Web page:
“The biggest misconception is that a nutritionist or health coach is the same thing as a Registered Dietitian.”
Oola: What’s a common misconception people have about working with a Dietitian?
Alix: Probably the biggest misconception is that a nutritionist or health coach is the same thing as a Registered Dietitian. A Registered Dietitian is the highest level of nutrition counseling. Anyone can call themselves a nutritionist, but only a registered dietitian (RD) or registered dietitian nutritionist (RDN) must have a bachelor’s degree, complete a one year dietetic internship and sit for a rigorous registration exam. Many RDs also hold graduate degrees (I have a Master’s degree in Clinical Nutrition from NYU). As a result, we are able to provide “Medical Nutrition Therapy” which means that we can work with clients on much more than weight management including but not limited to Diabetes, PCOS, Kidney Disease and more.
Oola: One day we read in the news that something is bad for us, the next day we read it’s good. Is there a rule of thumb or method to use to figure out which to believe?
Alix: I always say that it’s best to just stay in the “middle of the road”. The truth is, nutrition is a young science and we’re constantly learning new things. Another rule of thumb… look for primary sources. Media outlets will often report stories in a way that convolutes the original message. It’s important to explore the original research when questioning if something is legitimate.
I truly don’t believe that any food is inherently healthy or unhealthy because what can be healthy for someone might not be great for someone else.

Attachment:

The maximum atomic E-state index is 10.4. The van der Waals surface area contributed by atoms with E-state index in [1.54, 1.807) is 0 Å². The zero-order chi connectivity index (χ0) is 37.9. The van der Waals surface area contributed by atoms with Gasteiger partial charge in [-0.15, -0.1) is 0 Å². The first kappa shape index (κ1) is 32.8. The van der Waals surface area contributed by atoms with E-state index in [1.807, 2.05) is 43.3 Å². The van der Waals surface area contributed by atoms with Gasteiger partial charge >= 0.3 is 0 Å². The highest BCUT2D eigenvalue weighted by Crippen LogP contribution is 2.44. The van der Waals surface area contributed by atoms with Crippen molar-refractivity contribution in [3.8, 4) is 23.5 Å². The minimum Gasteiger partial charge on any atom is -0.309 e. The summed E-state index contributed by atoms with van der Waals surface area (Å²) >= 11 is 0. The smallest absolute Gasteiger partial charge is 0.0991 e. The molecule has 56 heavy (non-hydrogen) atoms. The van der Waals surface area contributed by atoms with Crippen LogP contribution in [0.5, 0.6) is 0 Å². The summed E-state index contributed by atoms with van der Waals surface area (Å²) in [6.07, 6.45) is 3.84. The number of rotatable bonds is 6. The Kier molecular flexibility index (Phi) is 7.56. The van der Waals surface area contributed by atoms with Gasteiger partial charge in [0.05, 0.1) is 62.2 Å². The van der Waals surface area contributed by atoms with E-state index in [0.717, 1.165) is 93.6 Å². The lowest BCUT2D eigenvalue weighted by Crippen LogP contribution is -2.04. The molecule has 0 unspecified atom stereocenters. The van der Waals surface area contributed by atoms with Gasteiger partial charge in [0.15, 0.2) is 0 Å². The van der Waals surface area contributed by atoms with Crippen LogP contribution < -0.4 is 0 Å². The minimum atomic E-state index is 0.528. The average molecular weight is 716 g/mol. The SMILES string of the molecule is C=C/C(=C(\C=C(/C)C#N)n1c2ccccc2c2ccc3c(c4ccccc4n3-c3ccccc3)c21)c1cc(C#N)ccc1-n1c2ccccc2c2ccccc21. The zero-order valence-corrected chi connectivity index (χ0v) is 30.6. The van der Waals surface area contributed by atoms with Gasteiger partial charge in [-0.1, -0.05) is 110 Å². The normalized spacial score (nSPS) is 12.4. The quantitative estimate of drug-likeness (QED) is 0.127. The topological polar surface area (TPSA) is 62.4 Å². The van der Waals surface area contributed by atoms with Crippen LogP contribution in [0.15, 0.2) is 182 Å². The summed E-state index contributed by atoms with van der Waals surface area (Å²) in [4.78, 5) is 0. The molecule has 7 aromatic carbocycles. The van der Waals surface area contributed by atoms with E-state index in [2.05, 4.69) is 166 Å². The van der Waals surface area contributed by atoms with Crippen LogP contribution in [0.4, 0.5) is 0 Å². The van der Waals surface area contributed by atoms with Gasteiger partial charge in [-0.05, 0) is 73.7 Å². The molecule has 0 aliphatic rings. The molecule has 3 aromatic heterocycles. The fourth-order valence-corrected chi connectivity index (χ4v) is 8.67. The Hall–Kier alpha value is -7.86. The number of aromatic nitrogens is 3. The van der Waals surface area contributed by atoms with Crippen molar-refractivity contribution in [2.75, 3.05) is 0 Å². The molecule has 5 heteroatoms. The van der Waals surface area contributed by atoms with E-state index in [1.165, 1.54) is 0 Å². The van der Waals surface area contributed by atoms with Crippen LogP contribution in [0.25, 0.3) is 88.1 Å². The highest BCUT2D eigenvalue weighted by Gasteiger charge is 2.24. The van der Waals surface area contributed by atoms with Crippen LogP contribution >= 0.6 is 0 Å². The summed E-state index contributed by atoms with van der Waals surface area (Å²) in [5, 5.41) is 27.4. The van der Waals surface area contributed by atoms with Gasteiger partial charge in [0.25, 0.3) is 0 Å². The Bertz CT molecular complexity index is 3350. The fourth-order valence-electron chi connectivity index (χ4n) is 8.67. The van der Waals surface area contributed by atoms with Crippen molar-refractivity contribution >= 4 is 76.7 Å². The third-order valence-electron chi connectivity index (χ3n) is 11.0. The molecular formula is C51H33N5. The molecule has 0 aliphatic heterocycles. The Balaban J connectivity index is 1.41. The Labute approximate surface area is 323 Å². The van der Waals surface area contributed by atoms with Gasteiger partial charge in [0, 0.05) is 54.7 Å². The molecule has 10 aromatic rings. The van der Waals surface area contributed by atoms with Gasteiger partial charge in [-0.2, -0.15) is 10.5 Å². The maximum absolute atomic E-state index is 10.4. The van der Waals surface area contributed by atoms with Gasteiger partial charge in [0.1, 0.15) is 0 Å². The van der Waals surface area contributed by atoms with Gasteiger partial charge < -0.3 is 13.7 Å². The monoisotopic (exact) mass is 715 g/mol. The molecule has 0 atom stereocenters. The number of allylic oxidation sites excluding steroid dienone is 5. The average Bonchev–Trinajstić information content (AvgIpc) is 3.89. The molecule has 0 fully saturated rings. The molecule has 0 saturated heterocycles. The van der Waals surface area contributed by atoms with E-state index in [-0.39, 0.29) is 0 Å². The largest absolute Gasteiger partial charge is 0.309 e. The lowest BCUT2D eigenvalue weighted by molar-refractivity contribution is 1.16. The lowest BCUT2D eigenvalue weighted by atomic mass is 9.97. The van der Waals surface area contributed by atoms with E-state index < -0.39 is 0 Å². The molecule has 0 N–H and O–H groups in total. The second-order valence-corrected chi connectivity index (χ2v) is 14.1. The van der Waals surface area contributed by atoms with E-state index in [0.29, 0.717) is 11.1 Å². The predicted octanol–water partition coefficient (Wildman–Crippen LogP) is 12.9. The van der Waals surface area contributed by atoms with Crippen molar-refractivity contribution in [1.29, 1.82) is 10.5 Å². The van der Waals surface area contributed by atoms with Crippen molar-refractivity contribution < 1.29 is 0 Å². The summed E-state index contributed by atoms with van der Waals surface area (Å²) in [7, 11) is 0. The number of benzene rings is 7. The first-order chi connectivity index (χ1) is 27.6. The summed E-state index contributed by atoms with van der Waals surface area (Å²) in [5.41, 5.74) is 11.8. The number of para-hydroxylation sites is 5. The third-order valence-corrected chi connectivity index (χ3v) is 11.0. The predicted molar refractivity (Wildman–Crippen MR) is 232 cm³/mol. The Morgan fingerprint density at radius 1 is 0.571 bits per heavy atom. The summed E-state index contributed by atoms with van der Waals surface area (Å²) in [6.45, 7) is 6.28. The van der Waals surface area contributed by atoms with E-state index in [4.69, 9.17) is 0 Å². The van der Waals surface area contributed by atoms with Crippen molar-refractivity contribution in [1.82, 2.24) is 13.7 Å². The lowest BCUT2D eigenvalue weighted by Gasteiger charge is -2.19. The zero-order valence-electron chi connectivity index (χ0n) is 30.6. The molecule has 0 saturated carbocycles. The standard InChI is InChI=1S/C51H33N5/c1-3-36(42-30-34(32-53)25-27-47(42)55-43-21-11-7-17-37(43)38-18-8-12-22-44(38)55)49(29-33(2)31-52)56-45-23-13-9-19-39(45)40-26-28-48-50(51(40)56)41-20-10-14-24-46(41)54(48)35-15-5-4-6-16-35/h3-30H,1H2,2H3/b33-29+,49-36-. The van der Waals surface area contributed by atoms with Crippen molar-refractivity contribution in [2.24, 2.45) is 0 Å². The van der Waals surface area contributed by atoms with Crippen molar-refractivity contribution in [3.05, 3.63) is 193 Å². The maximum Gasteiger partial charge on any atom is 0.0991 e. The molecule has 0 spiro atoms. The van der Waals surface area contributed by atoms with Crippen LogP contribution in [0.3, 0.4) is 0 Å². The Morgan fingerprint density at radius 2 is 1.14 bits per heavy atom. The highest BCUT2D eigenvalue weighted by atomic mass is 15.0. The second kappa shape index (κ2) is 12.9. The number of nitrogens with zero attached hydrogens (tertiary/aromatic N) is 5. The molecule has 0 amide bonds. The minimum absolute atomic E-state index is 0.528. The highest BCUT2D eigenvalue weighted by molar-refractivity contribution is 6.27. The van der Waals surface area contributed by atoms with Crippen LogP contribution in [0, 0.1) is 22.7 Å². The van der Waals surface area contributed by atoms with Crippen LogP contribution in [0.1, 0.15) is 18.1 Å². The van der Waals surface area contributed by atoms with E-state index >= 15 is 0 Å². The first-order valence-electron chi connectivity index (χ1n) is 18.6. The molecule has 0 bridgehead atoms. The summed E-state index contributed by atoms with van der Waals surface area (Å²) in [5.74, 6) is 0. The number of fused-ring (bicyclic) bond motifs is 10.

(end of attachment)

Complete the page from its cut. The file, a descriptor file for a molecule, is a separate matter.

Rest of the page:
Oola: What’s a food that a lot of people consider healthy that is actually pretty unhealthy?
Alix: I truly don’t believe that any food is inherently healthy or unhealthy because what can be healthy for someone might not be great for someone else BUT there are some “food fakers” out there. Food fakers are foods that seem very innocent but actually contain a lot more calories, sugar, fat, etc than you’d think. One of these is Acai bowls. You can absolutely make a quality acai bowl at home but most restaurants and juice bars that are selling these bowls are using sweetened acai and then loading on the toppings. These bowls have more than 100 grams of carbs each which is more than a bagel, yet people are avoiding bagels because they have too many carbs.
Oola: Eating healthy while traveling can be a real challenge. Any tips for making it more manageable?
Alix: Bring some of your own snacks. Airplane food isn’t even good so why “waste” an indulgence there. I absolutely enjoy myself and try tons of new foods when I travel but if you’re traveling frequently for work, you can’t be in the “treat yourself” mindset every time you walk into an airport. I advise my clients to “save where they can”. Let’s say you have an early flight, you’re up at 5 AM and get to the airport… half the places aren’t even open yet and the other half are fast food places that you can go to on any day. To me, why waste a meal on that? Bring something with you or go to Starbucks or another chain where you can get an egg-white breakfast sandwich or some hard boiled eggs and a fruit. ALWAYS bring workout clothes. Especially if you’re planning to indulge more than usual, there’s no reason not to try to squeeze in a workout. Running, walking or biking outside is a great way to explore a new place. Hydration is also important– I always take extra water bottles from the hotel gym so my room is stocked.
Oola: If you could only keep one of the following items in your diet for the rest of time, which would it be: Coffee, Ice Cream, or Bacon?
Alix: Definitely coffee
To Learn More About Alix And Her Work, Follow Her At:
Alix Turoff Nutrition and Fitness
Specialties: Nutrition Consultant & Certified Personal Trainer
Degrees: Bachelor’s of Science in Media Culture & Communications and Nutrition and Master’s in Clinical Nutrition (both from NYU)